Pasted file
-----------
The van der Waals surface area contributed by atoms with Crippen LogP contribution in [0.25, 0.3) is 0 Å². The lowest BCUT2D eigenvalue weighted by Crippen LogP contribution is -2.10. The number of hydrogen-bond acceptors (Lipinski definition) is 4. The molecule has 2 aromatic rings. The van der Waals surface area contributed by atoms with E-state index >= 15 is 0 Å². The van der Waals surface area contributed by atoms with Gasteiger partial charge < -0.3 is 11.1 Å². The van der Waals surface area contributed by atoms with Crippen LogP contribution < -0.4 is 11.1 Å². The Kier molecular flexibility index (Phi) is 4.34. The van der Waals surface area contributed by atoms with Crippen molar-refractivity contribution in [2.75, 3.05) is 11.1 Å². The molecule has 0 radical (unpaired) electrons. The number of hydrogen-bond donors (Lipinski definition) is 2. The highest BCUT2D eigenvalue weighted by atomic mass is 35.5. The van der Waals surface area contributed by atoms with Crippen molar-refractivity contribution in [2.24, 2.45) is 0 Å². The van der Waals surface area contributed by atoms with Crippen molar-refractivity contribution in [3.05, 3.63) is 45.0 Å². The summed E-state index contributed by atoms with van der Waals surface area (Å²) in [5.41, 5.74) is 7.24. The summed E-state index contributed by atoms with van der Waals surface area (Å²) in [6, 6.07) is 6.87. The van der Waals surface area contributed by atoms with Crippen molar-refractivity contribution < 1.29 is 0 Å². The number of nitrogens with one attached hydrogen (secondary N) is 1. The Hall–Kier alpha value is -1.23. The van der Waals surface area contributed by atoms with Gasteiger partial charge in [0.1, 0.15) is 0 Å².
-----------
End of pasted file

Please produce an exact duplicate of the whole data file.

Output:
The van der Waals surface area contributed by atoms with Crippen LogP contribution in [0.25, 0.3) is 0 Å². The lowest BCUT2D eigenvalue weighted by Crippen LogP contribution is -2.10. The number of hydrogen-bond acceptors (Lipinski definition) is 4. The molecule has 2 aromatic rings. The van der Waals surface area contributed by atoms with E-state index >= 15 is 0 Å². The van der Waals surface area contributed by atoms with Gasteiger partial charge < -0.3 is 11.1 Å². The van der Waals surface area contributed by atoms with Crippen LogP contribution < -0.4 is 11.1 Å². The Kier molecular flexibility index (Phi) is 4.34. The van der Waals surface area contributed by atoms with Crippen molar-refractivity contribution in [2.75, 3.05) is 11.1 Å². The molecule has 0 radical (unpaired) electrons. The number of hydrogen-bond donors (Lipinski definition) is 2. The highest BCUT2D eigenvalue weighted by atomic mass is 35.5. The van der Waals surface area contributed by atoms with Crippen molar-refractivity contribution in [2.24, 2.45) is 0 Å². The van der Waals surface area contributed by atoms with Crippen molar-refractivity contribution in [3.05, 3.63) is 45.0 Å². The summed E-state index contributed by atoms with van der Waals surface area (Å²) in [5.41, 5.74) is 7.24. The summed E-state index contributed by atoms with van der Waals surface area (Å²) in [6, 6.07) is 6.87. The van der Waals surface area contributed by atoms with Crippen molar-refractivity contribution < 1.29 is 0 Å². The number of nitrogens with one attached hydrogen (secondary N) is 1. The Hall–Kier alpha value is -1.23. The van der Waals surface area contributed by atoms with Gasteiger partial charge in [0.1, 0.15) is 0 Å².